ModernMarvelFan
Guest
ModernMarvelFan

Lensman wrote:

“Merely adding more gear ratios doesn’t make an ordinary transmission operationally any more complex or difficult to understand, and claiming otherwise is downright silly. Compared to the five different operational modes of Voltec, it’s downright simple and straightforward.”

I have to key on this one. Because it is so funny…

Hey dude, learn to count. The Voltec has 3 clutches, 1 planetary gearset with 5 mode.

An 8-speed automatic transmission such as the one by ZF has 5 clutches, 4 planetary gearset with at least 8 modes (1 for each speed gear)…

I guess you are also bad in math… LOL.

Priusmaniac
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Priusmaniac

I would definitly ask the answer to what is killing the car widespread success possibilities, why did you keep the b part of the battery knowing that it would prevent a normal backseat with room for the middle man feet?

Who would think about placing a battery where the front passenger seat is, so why do that with the central backseat passenger.

It spoils the entire car for the 20% of families with 3 children and also for the ones that want a car with a full 5 seats for other reasons.

Bandman29
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Bandman29

I wonder if anyone important, with any kind of decision making power, is reading any of this. If so, then I strongly suggest that a small CUV with the Voltec power train (including the plug), would satisfy most of the concerns expressed here.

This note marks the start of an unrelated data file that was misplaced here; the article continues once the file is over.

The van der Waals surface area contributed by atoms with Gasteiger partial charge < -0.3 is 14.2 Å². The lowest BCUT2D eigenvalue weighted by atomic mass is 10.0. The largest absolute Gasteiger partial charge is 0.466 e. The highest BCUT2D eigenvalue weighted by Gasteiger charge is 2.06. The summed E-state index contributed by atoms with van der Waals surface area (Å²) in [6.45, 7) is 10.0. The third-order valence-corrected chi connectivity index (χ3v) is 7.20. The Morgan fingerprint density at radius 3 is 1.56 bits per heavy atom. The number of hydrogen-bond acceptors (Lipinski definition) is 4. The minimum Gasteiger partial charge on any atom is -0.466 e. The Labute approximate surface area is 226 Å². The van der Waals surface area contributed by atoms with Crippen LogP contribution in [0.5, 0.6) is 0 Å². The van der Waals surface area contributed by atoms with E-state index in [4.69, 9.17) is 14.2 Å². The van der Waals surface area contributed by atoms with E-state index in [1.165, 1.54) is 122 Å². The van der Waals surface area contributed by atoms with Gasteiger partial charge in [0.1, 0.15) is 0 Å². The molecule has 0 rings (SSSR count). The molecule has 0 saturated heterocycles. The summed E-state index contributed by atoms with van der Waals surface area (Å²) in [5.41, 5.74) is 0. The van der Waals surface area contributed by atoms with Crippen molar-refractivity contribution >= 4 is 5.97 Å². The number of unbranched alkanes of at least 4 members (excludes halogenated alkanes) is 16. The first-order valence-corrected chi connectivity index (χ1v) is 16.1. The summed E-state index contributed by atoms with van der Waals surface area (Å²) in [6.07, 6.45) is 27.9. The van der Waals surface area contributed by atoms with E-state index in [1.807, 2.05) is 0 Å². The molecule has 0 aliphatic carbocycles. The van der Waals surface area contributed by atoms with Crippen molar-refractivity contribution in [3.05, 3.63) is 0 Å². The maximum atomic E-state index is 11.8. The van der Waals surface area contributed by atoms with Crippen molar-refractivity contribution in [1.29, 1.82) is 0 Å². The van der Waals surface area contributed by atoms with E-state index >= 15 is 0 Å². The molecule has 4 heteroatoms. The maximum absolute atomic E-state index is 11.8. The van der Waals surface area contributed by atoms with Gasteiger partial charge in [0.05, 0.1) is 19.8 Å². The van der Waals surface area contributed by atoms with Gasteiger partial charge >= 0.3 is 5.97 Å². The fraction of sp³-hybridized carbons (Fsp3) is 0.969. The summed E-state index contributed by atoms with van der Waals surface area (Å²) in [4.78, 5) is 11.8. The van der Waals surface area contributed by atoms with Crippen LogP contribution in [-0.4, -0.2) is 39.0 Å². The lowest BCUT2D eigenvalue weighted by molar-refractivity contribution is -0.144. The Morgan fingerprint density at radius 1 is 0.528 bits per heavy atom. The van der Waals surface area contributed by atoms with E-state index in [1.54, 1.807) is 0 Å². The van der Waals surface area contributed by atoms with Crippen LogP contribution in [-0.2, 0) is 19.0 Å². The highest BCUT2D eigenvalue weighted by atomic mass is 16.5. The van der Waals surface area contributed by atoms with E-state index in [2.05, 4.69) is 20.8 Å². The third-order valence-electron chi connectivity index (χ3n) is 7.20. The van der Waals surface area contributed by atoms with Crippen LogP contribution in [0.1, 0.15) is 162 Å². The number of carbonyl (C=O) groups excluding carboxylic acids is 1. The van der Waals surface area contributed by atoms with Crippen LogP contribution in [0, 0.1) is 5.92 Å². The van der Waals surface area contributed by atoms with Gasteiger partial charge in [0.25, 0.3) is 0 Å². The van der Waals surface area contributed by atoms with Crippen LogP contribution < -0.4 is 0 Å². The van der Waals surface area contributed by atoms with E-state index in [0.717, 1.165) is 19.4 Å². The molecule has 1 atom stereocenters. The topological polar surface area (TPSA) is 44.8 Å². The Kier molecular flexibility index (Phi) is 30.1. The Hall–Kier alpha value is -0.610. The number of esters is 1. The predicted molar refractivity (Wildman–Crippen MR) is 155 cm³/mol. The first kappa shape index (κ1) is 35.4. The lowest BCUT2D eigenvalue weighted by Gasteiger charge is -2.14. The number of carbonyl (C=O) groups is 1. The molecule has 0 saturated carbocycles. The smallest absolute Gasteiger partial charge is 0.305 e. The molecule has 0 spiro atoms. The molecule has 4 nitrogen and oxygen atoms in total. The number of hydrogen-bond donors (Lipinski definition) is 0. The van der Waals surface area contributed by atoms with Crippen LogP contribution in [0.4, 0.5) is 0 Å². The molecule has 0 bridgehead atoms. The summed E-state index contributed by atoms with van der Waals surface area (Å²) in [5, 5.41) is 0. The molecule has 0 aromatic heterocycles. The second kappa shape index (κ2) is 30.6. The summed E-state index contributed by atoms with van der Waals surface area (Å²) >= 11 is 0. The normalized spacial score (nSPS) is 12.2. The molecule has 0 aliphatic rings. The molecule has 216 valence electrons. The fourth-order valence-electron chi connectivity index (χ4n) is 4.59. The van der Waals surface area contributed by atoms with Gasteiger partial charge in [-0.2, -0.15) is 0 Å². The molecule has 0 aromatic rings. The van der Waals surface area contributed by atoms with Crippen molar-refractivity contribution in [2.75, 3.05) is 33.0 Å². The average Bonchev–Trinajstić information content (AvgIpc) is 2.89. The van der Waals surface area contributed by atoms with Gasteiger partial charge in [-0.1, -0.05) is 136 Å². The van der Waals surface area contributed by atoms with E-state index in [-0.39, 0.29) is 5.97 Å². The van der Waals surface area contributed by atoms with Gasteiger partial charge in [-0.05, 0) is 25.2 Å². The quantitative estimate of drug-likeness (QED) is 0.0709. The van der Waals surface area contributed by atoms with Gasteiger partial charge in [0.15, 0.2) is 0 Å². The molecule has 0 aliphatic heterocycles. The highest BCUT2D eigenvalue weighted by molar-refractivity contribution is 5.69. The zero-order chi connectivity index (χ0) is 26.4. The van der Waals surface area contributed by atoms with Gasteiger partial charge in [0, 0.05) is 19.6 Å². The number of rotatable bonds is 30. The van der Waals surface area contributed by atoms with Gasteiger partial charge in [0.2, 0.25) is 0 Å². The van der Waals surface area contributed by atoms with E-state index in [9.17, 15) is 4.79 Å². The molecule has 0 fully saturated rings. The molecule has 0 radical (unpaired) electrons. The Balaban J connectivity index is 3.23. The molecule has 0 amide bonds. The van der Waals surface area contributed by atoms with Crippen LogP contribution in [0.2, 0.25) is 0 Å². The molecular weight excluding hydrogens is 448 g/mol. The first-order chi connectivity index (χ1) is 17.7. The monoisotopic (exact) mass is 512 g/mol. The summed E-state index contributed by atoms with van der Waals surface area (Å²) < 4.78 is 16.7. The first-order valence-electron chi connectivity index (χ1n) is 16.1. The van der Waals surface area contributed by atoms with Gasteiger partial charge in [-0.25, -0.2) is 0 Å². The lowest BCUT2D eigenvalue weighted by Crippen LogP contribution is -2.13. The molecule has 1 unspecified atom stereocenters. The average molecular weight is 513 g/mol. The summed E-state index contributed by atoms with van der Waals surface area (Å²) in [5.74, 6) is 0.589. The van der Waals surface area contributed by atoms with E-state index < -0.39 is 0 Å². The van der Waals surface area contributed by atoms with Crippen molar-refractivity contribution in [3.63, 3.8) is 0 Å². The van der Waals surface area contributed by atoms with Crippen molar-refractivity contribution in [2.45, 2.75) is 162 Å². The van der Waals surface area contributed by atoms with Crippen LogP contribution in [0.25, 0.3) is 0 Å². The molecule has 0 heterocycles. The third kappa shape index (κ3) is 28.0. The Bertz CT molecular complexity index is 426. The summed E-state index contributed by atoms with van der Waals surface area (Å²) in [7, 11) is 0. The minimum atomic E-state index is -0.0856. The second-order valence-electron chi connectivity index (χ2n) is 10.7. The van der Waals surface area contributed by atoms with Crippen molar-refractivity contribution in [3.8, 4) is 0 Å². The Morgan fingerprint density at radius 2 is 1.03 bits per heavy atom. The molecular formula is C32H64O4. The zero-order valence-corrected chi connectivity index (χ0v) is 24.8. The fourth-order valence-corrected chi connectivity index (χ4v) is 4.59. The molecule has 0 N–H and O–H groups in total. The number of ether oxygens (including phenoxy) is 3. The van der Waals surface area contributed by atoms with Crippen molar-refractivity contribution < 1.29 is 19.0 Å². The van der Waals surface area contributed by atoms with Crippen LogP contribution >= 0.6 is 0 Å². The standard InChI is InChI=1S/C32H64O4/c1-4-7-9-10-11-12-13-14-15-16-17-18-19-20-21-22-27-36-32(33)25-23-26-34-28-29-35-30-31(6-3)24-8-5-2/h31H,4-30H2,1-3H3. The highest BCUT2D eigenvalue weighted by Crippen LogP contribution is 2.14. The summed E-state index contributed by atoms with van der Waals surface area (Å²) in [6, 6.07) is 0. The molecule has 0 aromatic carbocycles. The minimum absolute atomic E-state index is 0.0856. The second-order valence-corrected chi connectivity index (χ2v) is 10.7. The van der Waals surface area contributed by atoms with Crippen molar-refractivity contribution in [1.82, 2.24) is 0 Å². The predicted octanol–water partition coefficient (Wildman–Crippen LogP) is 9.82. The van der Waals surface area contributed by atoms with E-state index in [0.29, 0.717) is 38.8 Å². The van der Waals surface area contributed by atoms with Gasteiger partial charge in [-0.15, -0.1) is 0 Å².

Bill Howland
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Bill Howland

I’ve never worried about that electric motor/gearbox setup in the volt since it is basically the same as that ‘synergy drive’ used in toyotas, in that case made by a toyota subsidiary, – supposedly GM makes theirs themselves now, whether under license from this japanese firm or not.

I also know GM has had good luck with similiar planetary gear trains in cadillac escallade hybrids – so I’d assume most of the ‘bugs’ are out of them.

Apparently Chrysler doesn’t think many-speed ICE automatics are a trivial problem, since their flagship jeep was held up and later recalled due to these new transmissions.

ModernMarvelFan
Guest
ModernMarvelFan

Yes, both Voltec and Synergy are quite clever and simple in their design. Synergy is slightly simpler due to the main traction motor is always connected to the ring gear and wheel directly so it doesn’t have clutch or the mode to allow it to operate in 2-electrical motor mode since it is NOT designed to operate at high speed electrically only.

Comparing to a high gears automatics, it is just far simpler and more elegant. Companies has been working on 8/9/10 speed automatics for years and they are expensive large and complex.

Just comparing the simple size, people would have known why those automatics would need rebuilding after about 150K-200K miles (sometimes as early as 80K to 100K miles).

Of course, the familiarities with automatics tend to make people think that they are simple where the unfamilarities with Voltec or Synergy would make people think they are complex…

Djoni
Guest
Djoni

Just agreed with everything you write MMF.

Multiple speed transmission are very sophisticated piece of engineering and manufacturing. Let alone trying to understant or repair it.
I wish some over here just try to open and successfully reclose one, just to consider the task.